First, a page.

Merchants and Rulers in Gujarat (The Response to the Portuguese in the Sixteenth Century - An Old and Rare Book)
|Author:||M. N. Pearson|
|Publisher:||MUNSHIRAM MANOHARLAL PUBLISHERS PVT LTD|
|Other Details||9.50 X 6.00 inch|
Among historians of South Asia it is generally recognized that we know little about the activities of the Portuguese in the sixteenth century, and still less about the effects of their activities on the local population. An occasional plea is heard: "Why doesn't someone learn Portuguese and work in the Goa archives?" Yet it is ironic that most historians probably also feel that they can live with this lacuna. There are other gaps of more pressing significance in our knowledge. The general attitude is that the Portuguese never ruled large areas in India anyway. It is generally known that they failed to achieve control of the spice trade to Europe; if they failed here, where they tried hardest, then why bother with them at all? We can give them credit for being the first Europeans to sail to India via the Cape of Good Hope (though we all know that it was a Gujarati Muslim pilot who guided them across from East Africa to Calicut), but their real significance ends here. It was the people who followed them, the Dutch and the British, who were really important because they initiated the colonial period of Indian history. The beginnings of this momentous period are usually found in Surat in the early seventeenth century, or perhaps in the dynamics of Western European history in the late sixteenth century.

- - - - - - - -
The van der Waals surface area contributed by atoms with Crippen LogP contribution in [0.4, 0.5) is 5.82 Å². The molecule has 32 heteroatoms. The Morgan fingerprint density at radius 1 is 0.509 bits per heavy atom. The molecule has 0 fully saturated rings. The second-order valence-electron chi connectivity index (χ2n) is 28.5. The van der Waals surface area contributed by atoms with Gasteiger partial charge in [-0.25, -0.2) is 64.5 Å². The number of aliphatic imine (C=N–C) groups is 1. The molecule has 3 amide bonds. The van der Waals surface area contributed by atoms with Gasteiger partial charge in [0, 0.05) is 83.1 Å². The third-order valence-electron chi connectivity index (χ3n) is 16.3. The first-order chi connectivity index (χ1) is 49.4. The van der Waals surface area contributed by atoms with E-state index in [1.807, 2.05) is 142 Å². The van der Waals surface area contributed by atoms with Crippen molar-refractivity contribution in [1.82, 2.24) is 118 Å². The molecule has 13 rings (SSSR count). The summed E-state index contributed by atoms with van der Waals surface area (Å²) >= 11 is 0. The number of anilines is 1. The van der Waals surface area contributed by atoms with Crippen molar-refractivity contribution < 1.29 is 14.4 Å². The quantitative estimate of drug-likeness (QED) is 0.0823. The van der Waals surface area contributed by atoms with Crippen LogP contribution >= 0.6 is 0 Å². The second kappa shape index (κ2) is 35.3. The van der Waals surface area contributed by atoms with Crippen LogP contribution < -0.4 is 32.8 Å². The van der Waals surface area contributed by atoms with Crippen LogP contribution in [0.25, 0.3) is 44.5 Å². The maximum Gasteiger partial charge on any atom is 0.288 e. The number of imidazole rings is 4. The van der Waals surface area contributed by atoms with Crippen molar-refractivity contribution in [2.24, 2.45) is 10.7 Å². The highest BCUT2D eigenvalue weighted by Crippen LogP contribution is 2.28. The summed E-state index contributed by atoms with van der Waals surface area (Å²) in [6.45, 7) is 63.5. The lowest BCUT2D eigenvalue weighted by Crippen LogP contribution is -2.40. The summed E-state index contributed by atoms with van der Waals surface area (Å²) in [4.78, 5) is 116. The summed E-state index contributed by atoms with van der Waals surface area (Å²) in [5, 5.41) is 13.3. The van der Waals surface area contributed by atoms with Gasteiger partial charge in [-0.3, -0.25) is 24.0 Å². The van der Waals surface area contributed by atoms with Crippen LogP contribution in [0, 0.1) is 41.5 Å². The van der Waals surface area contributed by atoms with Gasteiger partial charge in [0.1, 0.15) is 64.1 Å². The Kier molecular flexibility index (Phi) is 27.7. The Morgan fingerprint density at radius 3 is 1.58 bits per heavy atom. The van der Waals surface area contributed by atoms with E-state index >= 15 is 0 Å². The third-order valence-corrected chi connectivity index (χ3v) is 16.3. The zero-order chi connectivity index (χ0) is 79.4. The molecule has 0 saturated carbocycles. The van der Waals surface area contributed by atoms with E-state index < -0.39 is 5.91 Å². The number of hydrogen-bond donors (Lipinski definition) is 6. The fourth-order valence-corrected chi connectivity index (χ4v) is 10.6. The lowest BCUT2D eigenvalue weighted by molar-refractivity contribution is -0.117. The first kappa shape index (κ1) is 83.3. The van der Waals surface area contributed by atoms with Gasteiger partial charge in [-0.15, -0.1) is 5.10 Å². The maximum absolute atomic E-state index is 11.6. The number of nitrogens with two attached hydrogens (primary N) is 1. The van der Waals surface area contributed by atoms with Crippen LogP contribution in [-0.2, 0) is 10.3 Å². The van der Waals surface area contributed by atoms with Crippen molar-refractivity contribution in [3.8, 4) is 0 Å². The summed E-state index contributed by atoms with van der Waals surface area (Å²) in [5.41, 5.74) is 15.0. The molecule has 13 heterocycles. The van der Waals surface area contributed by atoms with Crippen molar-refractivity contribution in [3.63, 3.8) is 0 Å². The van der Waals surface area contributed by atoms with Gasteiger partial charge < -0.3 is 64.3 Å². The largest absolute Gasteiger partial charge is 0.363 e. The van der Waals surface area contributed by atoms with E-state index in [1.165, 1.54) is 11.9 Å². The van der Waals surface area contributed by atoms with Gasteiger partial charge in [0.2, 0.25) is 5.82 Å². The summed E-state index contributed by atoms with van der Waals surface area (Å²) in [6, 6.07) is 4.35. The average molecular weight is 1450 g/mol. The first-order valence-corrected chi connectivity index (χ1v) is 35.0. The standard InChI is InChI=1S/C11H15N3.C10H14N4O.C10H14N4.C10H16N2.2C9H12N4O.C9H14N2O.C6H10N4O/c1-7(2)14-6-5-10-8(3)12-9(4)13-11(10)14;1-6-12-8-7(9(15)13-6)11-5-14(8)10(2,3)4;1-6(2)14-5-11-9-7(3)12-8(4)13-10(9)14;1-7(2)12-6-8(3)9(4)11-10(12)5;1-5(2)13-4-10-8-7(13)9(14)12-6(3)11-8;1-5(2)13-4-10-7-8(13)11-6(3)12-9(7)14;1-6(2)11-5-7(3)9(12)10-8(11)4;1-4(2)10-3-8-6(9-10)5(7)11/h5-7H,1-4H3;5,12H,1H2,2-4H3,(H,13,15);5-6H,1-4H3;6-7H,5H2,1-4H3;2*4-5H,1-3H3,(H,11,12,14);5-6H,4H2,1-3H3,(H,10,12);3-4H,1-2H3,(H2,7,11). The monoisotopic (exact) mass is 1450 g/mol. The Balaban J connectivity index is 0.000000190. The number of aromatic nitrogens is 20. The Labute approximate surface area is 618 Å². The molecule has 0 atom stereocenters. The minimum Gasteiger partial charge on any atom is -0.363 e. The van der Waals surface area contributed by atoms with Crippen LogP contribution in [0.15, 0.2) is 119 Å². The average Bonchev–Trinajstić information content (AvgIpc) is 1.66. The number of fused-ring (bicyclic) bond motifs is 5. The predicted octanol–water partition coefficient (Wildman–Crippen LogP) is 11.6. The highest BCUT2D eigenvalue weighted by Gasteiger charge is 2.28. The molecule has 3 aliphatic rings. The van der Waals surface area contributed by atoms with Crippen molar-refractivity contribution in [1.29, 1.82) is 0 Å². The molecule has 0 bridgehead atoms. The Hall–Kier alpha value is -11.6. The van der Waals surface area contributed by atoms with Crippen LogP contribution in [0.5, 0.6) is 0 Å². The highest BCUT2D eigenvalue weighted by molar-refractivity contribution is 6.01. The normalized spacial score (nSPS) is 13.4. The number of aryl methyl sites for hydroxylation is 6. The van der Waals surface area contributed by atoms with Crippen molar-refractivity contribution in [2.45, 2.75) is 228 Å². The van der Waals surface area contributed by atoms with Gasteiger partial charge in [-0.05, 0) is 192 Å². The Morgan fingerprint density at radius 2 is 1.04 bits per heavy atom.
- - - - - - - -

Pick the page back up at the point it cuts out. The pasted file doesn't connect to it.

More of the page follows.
This monograph argues that neglect of the Portuguese is unfortunate for two reasons. Portuguese activities in the sixteenth century were not just an anachronistic "renaissance" prelude to the arrival of the "modern" British and Dutch. It is indeed arguable that the Portuguese in the sixteenth century had more "impact" on India than did the Dutch and British in the seventeenth century. During their first century in India, the northern Europeans simply merged into an existing commercial framework as two more groups of foreign merchants; there were ample precedents for such activities, for India had always been hospitable to foreigners come to trade. The Portuguese, however, were not like this. They had no intention of trading peacefully alongside the dominant Muslim merchants in the Indian ocean. They tried to monopolize some items of Asian trade, and direct and tax trade in all other products. Obviously they failed to enforce their grandiose design, but in one area, Gujarat, they came close to success: for most of the sixteenth century they did control and tax most sea trade from the Gulf of Cambay. The setting in which the Portuguese operated, the mechanics of their system, and the nature of contacts between Portuguese and Gujaratis, are set out in the first four chapters of this monograph.
To the historian of India the Portuguese presence is not of interest only because of their trade control system. When the angle of focus is reversed, the response to the Portuguese from Gujarat provides a fascinating case study of the nature of political connections in this medieval Indian society. It is argued that this response to a new phenomenon of trade control cannot be explained in strictly economic or military terms. In fact, the rulers of Gujarat could, with an extremely good chance of success, have pressured the Portuguese to end their system. But this they never wanted to do, because normally rulers did not care what merchants did.
**Contents and Sample Pages**
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